Two of the most widely publicized and prolific subjects over the past few months have been the failure of Windows 8 to catch consumers’ imaginations and the predicted demise of the PC. I am astounded at the sheer volume of misinformation and inane commentary associated with these topics. In many cases it boils down to some so-called expert expressing his or her opinion with total disregard for logic or actual facts. Yep, it’s the headline that counts… to heck with the truth!
Just last week I visited a well respected tech site, one which I frequent fairly often, only to be confronted with the following glaring headline… “Windows 8 causes most precipitous PC decline in history”. It turns out that the basis for this outrageous claim has been predicated almost entirely on a comparison of PC shipment numbers between the first quarter of 2012 and the corresponding quarter in 2013. For someone to come to such a conclusion based on a single statistic displays just how little that person understands about the intricacies and complexities of economics and the market place. Anyone versed in these matters would realize that a quite significant differential between the statistics gathered from one year ago to now is only to be expected… after all, over the past 12 months or so the overall shift in market penetration within the computer and technology industry has been massive.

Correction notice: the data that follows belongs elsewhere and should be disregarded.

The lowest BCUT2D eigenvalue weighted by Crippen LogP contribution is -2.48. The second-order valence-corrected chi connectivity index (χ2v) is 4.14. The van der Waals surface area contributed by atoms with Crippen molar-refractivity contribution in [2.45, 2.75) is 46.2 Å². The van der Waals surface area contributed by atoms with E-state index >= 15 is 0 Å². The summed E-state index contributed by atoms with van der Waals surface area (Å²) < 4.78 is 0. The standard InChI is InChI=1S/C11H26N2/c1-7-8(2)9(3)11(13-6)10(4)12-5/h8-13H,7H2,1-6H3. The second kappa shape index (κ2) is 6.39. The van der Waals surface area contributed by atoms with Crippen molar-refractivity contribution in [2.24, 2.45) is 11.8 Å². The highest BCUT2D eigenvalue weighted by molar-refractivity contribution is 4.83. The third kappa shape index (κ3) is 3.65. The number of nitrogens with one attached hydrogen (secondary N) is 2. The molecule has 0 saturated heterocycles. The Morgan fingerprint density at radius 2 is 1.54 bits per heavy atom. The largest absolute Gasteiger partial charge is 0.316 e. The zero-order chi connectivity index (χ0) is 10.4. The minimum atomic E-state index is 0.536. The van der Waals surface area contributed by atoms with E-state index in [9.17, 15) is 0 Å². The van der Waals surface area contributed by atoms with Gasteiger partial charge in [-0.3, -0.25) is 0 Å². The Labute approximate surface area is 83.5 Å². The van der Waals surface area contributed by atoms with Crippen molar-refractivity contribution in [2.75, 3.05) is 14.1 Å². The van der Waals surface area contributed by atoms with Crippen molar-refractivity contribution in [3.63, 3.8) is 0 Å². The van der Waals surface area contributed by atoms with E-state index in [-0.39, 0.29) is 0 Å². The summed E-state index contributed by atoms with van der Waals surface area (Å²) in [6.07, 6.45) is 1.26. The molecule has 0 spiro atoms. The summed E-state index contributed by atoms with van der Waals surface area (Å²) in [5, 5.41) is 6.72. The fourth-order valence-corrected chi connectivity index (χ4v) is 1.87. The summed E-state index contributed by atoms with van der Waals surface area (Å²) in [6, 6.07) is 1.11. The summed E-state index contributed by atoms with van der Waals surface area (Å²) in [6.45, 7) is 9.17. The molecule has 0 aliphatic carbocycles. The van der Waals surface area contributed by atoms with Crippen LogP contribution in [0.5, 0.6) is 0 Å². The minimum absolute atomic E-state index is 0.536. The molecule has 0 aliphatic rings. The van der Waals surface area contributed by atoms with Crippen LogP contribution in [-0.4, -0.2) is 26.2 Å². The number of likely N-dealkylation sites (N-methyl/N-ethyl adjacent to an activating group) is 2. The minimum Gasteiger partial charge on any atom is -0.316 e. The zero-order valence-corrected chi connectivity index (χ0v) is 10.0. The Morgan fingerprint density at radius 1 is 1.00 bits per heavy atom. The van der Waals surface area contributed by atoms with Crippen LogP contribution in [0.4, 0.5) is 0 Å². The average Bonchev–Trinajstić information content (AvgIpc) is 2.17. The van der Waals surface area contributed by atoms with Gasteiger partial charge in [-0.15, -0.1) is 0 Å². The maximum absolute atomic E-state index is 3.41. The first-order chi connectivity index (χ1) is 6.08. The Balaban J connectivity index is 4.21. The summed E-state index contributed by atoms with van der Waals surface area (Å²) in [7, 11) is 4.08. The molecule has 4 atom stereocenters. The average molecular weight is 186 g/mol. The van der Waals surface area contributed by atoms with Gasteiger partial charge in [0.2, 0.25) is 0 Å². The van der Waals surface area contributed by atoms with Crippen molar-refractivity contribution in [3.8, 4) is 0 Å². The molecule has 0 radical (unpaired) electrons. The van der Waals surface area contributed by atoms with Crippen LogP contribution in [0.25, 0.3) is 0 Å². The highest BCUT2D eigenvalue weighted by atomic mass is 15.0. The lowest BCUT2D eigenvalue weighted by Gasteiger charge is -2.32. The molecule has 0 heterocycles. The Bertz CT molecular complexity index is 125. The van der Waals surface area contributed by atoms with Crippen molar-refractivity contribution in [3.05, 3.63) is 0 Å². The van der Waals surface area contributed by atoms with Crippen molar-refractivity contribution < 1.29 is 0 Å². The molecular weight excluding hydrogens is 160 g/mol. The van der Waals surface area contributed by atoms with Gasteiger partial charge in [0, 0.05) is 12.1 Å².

Let’s take a look then at some of the influences which have actually contributed to Windows 8’s somewhat underwhelming reception and the PC sales downturn:
Why fix it if it isn’t broken?
Many of the Windows 8 doomsayers have re-enforced their argument by comparing early adoption figures for Windows 7 with those for Windows 8, but these numbers are seriously skewed and should not be taken out of context. In reality, Windows 7 was akin to a breath of fresh air following the disaster which was Vista, and users were accordingly keen to upgrade. In comparison, Windows 8 has had the undeniably more difficult job of trying to lure users away from the ever reliable and very popular Windows 7. The two scenarios are like chalk and cheese.
The hardware advancements effect.
Mobile devices galore!
Finally, we cannot underestimate the huge impact mobile devices have had on the market place, one simply cannot ignore the overwhelming evidence presented by the statistics. The days when the trusty PC was
What we have been experiencing over the past few years has amounted to a major shift in the computer/internet user paradigm. There will always be a demand for serious PCs but that demand is undeniably on the decline, being inexorably supplanted by the demand for mobile devices. In the end, the law of supply and demand will almost always dictate the market place. Bottom line; the fall off in PC sales can be largely attributed to the corresponding increases in the demand for mobile devices, and to a lesser extent the slowing down of advancements in PC hardware specs. In my humble opinion, it has very little to do with Windows 8.